Oregon's Senate Race Could Tip Majority In Congress

This story was written by Robert D'Andrea, Oregon Daily Emerald
Oregon will once again take the national political spotlight this fall as the Democratic party tries to expand its Congressional majorities by targeting Sen. Gordon Smith.

National groups on both sides of the political spectrum will likely spend millions of dollars on the race where Oregon House Speaker Jeff Merkley will challenge Smith, the two term incumbent, political observers say.

The Democratic Party is looking to pick up enough seats to be within range to break a filibuster - an attempt to indefinitely extend a debate and prevent a vote from occurring - which takes 60 votes. Democrats and Republicans currently hold 49 seats each in the U.S. Senate. Two independent senators caucus with the Democrats, giving them a meager majority of 51 votes to 49.

Assistant political science professor Keith Smith said a gain of three Democratic senators would provide the party with a comfortable majority because there will always be a few moderate Republicans willing to break with their party to allow a vote to take place.

Oregon is on a short list of states that will garner national attention, Smith said, along with Virginia, where the state's popular former Democratic Gov. Mark Warner is currently leading Republican Jim Gilmore in recent polls.

"It definitely matters when Republicans' primary course of action is to block legislation at every turn," Hannah August, a spokeswoman for the Democratic Senatorial Campaign Committee said.

During the Democratic primary, supporters of candidate Steve Novick pointed to the support Merkley received from the DSCC as giving Merkley an unfair advantage.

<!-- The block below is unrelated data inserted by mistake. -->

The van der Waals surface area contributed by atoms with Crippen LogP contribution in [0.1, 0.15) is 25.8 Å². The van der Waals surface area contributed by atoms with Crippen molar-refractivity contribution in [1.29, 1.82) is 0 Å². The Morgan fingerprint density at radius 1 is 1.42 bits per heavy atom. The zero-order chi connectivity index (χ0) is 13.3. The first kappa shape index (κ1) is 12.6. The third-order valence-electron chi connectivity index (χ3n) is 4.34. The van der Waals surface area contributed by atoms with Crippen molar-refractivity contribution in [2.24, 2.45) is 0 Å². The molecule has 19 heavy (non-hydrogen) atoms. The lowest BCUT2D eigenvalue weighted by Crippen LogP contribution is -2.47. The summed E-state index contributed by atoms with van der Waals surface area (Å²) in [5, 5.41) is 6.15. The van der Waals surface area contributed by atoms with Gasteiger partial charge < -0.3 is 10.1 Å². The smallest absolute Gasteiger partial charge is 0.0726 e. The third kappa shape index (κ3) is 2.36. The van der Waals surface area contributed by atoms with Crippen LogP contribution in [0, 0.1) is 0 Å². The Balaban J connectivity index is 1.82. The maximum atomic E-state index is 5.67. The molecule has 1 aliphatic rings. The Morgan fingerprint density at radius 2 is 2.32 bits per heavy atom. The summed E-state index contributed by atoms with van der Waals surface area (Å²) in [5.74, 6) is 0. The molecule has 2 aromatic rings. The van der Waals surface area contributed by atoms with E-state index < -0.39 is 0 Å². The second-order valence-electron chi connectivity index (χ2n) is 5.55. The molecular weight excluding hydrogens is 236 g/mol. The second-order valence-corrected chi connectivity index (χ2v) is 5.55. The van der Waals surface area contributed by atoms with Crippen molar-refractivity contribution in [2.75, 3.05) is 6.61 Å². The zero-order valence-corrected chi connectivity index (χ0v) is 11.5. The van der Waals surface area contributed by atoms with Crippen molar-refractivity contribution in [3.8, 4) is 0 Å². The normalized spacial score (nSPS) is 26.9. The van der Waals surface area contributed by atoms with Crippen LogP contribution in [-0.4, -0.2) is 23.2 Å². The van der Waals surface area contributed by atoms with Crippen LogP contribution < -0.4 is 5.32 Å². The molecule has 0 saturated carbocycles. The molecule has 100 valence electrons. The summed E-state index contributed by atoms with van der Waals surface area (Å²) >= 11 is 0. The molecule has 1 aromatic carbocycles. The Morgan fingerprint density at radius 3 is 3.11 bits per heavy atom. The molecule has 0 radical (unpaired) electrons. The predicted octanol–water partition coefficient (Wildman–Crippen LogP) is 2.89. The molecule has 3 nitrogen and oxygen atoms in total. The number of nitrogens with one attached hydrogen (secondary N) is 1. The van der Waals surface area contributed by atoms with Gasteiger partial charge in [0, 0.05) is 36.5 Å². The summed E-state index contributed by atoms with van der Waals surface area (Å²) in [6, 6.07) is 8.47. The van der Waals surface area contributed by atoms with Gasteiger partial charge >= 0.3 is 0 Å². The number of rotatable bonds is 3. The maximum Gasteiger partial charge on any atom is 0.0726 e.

"(The DSCC was) very involved in the nomination because they wanted to have what they saw as a strong candidate in the general election," Smith said.

"The problem is that most political observers expected Merkley to run away with the nomination. The fact that Merkley didn't has led to questions about him as a campaigner," Smith said. "But there's still time before the general election."

Merkley's campaign - and the DSCC - portray Sen. Smith as someone who votes with the Bush administration too often to represent an increasingly Democratic state. Smith votes with Bush "90 percent of the time" the Merkley campaign says, and he is funded by drug and timber companies.

Matt Canter, Merkley's spokesman, said Merkley will raise enough money to compete with Smith, but not enough to compete dollar for dollar.

"Gordon Smith's friends are just wealthy. He's lived his entire life surrounded by wealthy special interests," Canter said.

RC Hammond, a spokesman for Sen. Smith, said Smith has been an independent voice in Washington who has broken with his party on issues such as stem cell research.

"Oregon will have a significant spotlight on it from outside groups, but at the end of the day Oregonians know Sen. Smith is an independent leader and that's why they will re-elect him," Hammond said.

Sen. Smith currently has more than $9 million dollars on hand compared with Merkley's $1.8 million, according to the Center for Responsive Politics. However, the DSCC currently has more than $37 million on hand, while the Republican counterpart has just over $19 million, according to data from the Federal Election Commission.

"What this race is really about is money," independent candidate John Frohnmayer said. "I don't see why it should be an auction."

Frohnmayer, a former Republican and former Democrat, said his candidacy will appeal to both Democrats who want change in a Congress that did not end the war in Iraq or hold impeachment hearings against President George Bush, and Republicans who traditionaly don't favor domestic wiretapping or torture.

"If you're a Hatfield Republican or a McCall Republican you're going to vote for me," he said. "There's only one political party in Washington, and that's the party of money."
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